JOIN: Sometimes. I can leave you the information — it’s all in here, including a lease. Its move-in ready basically. If you want, I can pick you up tomorrow.

Pietromonaco: That’d be that’d be awesome … I mean, I just need out of here.

JOIN: And Tara, no pressure … if you see it, you like it, you can have it — you can move in there. I can give you keys tomorrow. I’m going to leave this with you, put the information into the lease, sign where it says resident and then when I pick you up tomorrow. So I’ll be down here tomorrow around 4:30 alright? Alright give me a hug. We’ll get you out of this cold and wind.

Pietromonaco: Thank you …

JOIN: It’s like a fresh start in a lot of ways, Tara. It’s like turning the page and getting a fresh start, you know.

Pietromonaco: Awesome, thank you so much and I will see you at 4:30 tomorrow.

Blair Best and photojournalist Ken McCormick caught up with Pietromonaco at 4:15 p.m. the next day.

“I want to thank you, I just want to thank you for that. I’ve been thinking about it and I’m just like going, ‘Am I really going to be getting off the street again?’” Pietromonaco said.

Shortly after, JOIN outreach worker Gurney showed up. He helped her pack a trash bag full of clothes and loaded it into the back of his black Jeep. Though eager to leave in many ways, Pietromonaco found that the thought of leaving her brother, who is also homeless, was holding her back.

“I’m not leaving you! I’ll be back. I promise I’ll be back,” she called out to him.

Gurney drove her 30 minutes away to the apartment building in Southeast that had the stability she was searching for.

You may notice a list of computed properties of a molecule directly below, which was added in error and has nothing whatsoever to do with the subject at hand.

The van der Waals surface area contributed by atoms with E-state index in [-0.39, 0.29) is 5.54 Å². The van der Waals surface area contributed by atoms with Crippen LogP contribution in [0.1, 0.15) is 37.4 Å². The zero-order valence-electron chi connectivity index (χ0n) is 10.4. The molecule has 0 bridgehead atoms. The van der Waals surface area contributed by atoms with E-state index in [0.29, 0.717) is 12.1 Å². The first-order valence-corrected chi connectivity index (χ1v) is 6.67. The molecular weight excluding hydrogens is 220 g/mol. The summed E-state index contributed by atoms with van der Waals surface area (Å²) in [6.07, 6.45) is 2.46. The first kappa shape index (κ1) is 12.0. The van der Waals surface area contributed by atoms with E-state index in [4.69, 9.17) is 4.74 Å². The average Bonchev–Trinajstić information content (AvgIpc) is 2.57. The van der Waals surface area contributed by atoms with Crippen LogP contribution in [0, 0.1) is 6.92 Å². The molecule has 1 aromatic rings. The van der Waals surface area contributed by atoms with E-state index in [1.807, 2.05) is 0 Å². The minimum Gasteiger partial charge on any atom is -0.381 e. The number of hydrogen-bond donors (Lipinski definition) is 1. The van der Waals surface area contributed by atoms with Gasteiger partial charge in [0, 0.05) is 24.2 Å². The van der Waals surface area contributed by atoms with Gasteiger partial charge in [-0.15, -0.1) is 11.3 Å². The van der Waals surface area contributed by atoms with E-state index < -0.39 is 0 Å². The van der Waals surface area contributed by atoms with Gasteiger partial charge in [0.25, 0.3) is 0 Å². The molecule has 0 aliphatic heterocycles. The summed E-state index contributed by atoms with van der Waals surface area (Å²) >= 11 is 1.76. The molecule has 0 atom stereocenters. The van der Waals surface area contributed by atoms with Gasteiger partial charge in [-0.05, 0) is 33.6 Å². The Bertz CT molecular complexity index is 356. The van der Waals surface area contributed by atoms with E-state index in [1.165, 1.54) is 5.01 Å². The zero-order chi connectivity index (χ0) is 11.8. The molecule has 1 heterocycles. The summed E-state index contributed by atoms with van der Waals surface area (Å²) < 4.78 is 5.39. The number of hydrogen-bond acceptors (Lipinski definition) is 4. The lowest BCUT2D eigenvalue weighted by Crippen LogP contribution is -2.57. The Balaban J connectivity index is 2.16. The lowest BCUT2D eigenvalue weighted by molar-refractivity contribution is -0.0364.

Once there, Pietromonaco met her nine other housemates, and with Gurney’s help, she started making her bed with the sheets and blankets that JOIN provided. She was also given hygiene supplies, a bag of food and a bottle of laundry detergent. She talked of the adjustments she now faced, even pointing out how quiet the room was compared to the cacophony of the streets.


Pietromonaco moved into that apartment on November 18. She left the same night to go back to her site on Northeast 33rd to check on her brother. She wanted to make sure he had enough propane to keep his trailer warm overnight.

KGW was told that she returned to the apartment building two days later and at last check, has been there ever since.

On Thursday, she shared her story when she testified in front of the Multnomah County Board of Commissioners, advocating for more money to be spent on housing the homeless. The following is an excerpt from her testimony:

“My name’s Tara Pietromonaco … I lost my housing a while back ago. I was at the wrong place at the wrong time, and it’s been kind of hard because I lost everything — I lost my husband, my kids, everything. And I got put out on the street. I’ve never been on the streets before and I’m telling you it’s not fun, it’s the hardest thing.

“I’ve been trying to get help and I just didn’t know where to go, and this news lady came out and she talked to me. And I met her a while back but she recognized me and she’s like, ‘What are you doing out here?’ and I said, ‘I just don’t know where to go. I don’t have anywhere to go.’ The next day, Gurney and someone else showed up at my door and said, ‘We’d like to take you for a drive’ … I just think that funding for the housing people would be helpful because that’s what some of us on the street really need.”

Pietromonaco is now meeting with a case worker and working on getting into subsidized housing. Since JOIN started managing the apartment building in 2019, they’ve had a 100% success rate of moving people like Pietromonaco into permanent housing or successfully keeping them in transitional apartments while they work toward the next step.

© 2023 KOBI-TV NBC5. All rights reserved unless otherwise stated.

Skip to content